Wednesday, October 12, 2005


Yesterday a weeknight dinner at home turned into an improvised musical serata.

Walking home, thinking about the artichokes I’d cleaned and left in the fridge in lemon juice and water, I had a great idea of what to do with them. I remembered reading a recipe from Chez Panisse in which shavings of raw artichoke hearts and fennel were tossed with olive oil, lemon, and garnished with shaved parmesan. The question was then – how to use that idea of combined flavors to make a more substantial main course. So I stopped off at the market and picked up a fennel bulb, chicken thighs, and a bottle of Nebbiolo (for drinking).
I halved the chicken thighs (3 enormous ones), salt and peppered, and browned them well in olive oil, skin side down first so that it got nicely crisped and cooked some of the fat out. The chicken doesn’t have to be cooked entirely through, but getting the outsides browned is important for the flavor. Removed the chicken to a plate and drained the excess fat from the pan, then added 6 chopped artichokes.
The artichokes were little ones, not quite babies, but on the small side. I’d stripped them of all the tough outer leaves, more or less removing all green; aggressively peeled and trimmed the bases and stems; then quartered them and removed the chokes. For this dish, I left the quartered blossoms intact and chopped the stems.
I let the artichokes sauté a minute on their own, then added the fennel, chopped coarsely, and a chopped onion. I sweated all these ingredients over a high flame until they were starting to brown, then lowered the heat to medium and nested the chicken in the vegetables, grabbed a lemon half that was sitting on the counter and squeezed it over the pan, added about a half cup of water, then generously poured some white wine we had in the fridge in as well. Covered the pan to let the flavors meld and to let everything finish cooking. Chopped fennel fronds and added them as an herb. I checked every few minutes to stir, control the amount of liquid, taste (it needed several doses of salt and wine, I thought, though at the end I felt perhaps I’d overdone the wine a tiny bit). Finally, I uncovered the pan when the artichokes were cooked and reduced the liquid in the pan to nil.
This was excellent!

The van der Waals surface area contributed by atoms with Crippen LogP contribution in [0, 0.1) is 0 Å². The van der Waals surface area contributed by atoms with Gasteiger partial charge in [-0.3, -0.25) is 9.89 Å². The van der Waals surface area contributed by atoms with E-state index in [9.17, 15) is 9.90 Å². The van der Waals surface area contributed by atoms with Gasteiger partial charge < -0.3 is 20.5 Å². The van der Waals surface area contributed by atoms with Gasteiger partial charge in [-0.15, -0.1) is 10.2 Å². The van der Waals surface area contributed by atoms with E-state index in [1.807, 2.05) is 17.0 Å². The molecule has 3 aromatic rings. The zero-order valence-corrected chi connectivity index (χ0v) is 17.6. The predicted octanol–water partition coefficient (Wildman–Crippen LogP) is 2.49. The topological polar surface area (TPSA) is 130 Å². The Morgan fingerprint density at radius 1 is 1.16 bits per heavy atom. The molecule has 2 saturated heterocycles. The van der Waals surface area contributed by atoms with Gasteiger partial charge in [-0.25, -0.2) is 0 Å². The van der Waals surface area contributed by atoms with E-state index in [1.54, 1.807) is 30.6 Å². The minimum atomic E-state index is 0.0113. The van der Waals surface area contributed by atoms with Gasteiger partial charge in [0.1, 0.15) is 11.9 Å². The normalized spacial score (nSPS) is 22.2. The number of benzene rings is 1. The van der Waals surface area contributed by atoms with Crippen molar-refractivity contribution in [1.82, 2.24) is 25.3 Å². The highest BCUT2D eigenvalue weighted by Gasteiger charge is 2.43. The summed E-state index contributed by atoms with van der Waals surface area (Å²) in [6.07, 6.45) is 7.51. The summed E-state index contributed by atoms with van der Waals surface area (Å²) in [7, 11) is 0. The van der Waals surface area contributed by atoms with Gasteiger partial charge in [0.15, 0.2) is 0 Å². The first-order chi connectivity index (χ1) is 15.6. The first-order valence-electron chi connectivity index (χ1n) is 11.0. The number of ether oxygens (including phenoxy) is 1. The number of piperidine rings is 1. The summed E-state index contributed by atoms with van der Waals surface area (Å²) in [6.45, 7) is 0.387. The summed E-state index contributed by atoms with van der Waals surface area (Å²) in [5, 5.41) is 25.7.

Some possible variations: add black olives, use different liquids (squeezing in an orange would be interesting, though I’d do that without the artichokes I think – reminiscent of a fennel orange salad), use other meats like rabbit or duck or sausage or a combination, start the vegetables off with pancetta and use red wine…. The basic method isn’t anything special, but offers interesting possibilities for combining ingredients.

Marta and I sat and enjoyed this at a very leisurely pace, talking and laughing; when her sister and friend came back from what was supposed to be a trip to the movies, “Bolognesi deficienti!…cretini…maleducati…”. They couldn’t find the cinema and couldn’t get intelligible directions from anyone they met. They quieted down and polished off huge portions of the braised chicken and artichokes, finishing the remaining ¾ and wiping the pan clean with bread. Then they got giggly. Then Marta and I got giggly. Then Marta’s friend Stefano came and entertained us further.

Marta’s sister Giulia is studying piano at an important conservatory – conversation turned to music and after some convincing, Marta brought out the accordion to play for us. Then out came the bongos to accompany. Then another drum from a corner of my room. Then improvised percussion on pots and pans, tin cans and keys, spoons, sticks and CD covers. Needless to say, we made a tremendous racket in the kitchen until 11pm, when Marta wisely insisted we stop for the sake of neighbors. Instead of stopping, we took our new band to Piazza Maggiore, where you’ll often find kids or gypsies or drunken troupes of merry-makers on musical romps. The procession there, armed with our makeshift percussion section, was more fun than I’ve had playing music in ages. We marched through narrow streets and under porticoes, to encouraging cheers from the windows above or to clucks of disapproving little widows, stomping on metal plates in the sidewalk to punctuate our beats, banging on street signs, inciting spontaneous singing by passersby. We played briefly at Piazza Maggiore, then regrouped to march to another friend’s house where all the inhabitants are musicians. They have a keyboard and guitars and another kitchen full of potential instruments, which we incorporated, to the dismay of their neighbors. We played without intervention for an hour or so, until the lady across the street caught someone’s eye and we quieted down a minute to hear her. “You all are wonderful…” she began, and knowing that a “but” was coming we all interjected “OH! Grazie, signora!” and recommenced a afro-cuban jazz piece we were enjoying. But eventually she did get us to close the windows and mute the drums, promising free plates of tortellini to us if we stopped by the address she shouted out the window.

We finally, around 1:30 am, calmed down to listen to the resident and guest pianists play Ravel and Bach. They played musical chairs, trading off one person playing a movement of a piece, then another person the next. It’s marvelous to hear great musicians even if they’re messing around jamming on the Tetris themesong while I play a tin can with a spoon. Well worth the lost sleep.


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